Analysis of Sea Ice Processes in Coastal Polynias based on SAR Satellite Imagery, Model Simulation and Data Fusion
Hollands, Thomas; Dierking, Wolfgang; Haid, Verena; Timmermann, Ralph
Alfred Wegener Institute Helmholtz Centre for Polar and Marine Research, GERMANY

Polynias are open water areas in sea ice. Hence they represent gaps in the border between ocean and atmosphere and thereby allow an increased heat- and moisture exchange between both media. While sensible heat polynias occur due to warm water currents melting the ice cover, latent heat polynias form when parts of the ice cover are forced away by e.g. winds. A prominent example for this kind of polynias is the group of costal polynias, which occur when strong offshore winds move ice away from the coast. Dependent on the meteorological conditions new ice may be formed instantly. Latent heat polynias are therefore sometimes also referred to as sea ice factories. We will present a study on sea ice motion at the Ronne Polynia, Antarctica, where we used the combination of a high-resolution drift algorithm and a coupled sea ice ocean model, focusing on two events of polynia evolution. For our investigations we employed two time series of Envisat ASAR WS images, which were acquired in February and June 2008. We analysed the time series with a recently developed pattern matching approach to identify the displacement of corresponding sea ice structures and floes as a function of time. Afterwards we compared theses observations with simulations from a coupled sea ice ocean model. Since the atmospheric forcing is the dominating factor for ice motion and the generation of latent heat polynias, the wind data have a strong influence on the simulation results. In the model runs we therefore employed different atmospheric forcings, which vary in temporal and spatial resolution. The simulation results suggest that the general kinematics within a polynia can be realistically reproduced by modern sea ice models. However, they show a strong dependence on the employed atmospheric forcing in the case of fast changing wind conditions. Besides the kinematics of sea ice in a polynia, we focus specifically on the changing extent during polynia formation. Therefore we compared the water/ice border visually derived from the SAR images with model results based on thresholds for ice concentration.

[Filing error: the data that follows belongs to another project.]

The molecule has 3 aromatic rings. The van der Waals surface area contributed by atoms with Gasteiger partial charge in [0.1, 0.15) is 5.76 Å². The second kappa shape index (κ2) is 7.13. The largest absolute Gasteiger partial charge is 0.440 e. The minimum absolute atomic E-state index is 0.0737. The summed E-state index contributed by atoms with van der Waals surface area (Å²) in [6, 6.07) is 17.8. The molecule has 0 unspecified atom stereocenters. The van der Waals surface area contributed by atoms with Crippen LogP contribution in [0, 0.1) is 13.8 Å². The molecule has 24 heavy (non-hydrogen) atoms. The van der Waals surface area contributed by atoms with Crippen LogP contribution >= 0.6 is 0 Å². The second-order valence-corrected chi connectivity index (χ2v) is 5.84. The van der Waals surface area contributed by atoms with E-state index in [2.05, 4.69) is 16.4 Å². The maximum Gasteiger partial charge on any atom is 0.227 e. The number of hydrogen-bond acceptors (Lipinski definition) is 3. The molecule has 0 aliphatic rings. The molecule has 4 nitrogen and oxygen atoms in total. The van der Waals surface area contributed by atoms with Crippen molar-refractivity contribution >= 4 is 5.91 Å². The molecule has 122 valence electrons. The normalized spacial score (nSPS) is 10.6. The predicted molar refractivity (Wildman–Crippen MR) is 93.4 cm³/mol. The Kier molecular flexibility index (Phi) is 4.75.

In the second part we present the extension of the polynia project started recently. The objective at this stage is to combine data of multiple sensors operating in the optical, infrared and microwave region. Based on such data combinations, we expect to improve the retrieval of different geophysical parameters characterizing polynia evolution and regression, such as ice thickness and ice type distributions within and close to the polynia. One outcome of this analysis is an assessment of the potential of future missions like Sentinel-1 and 3 for polynia research.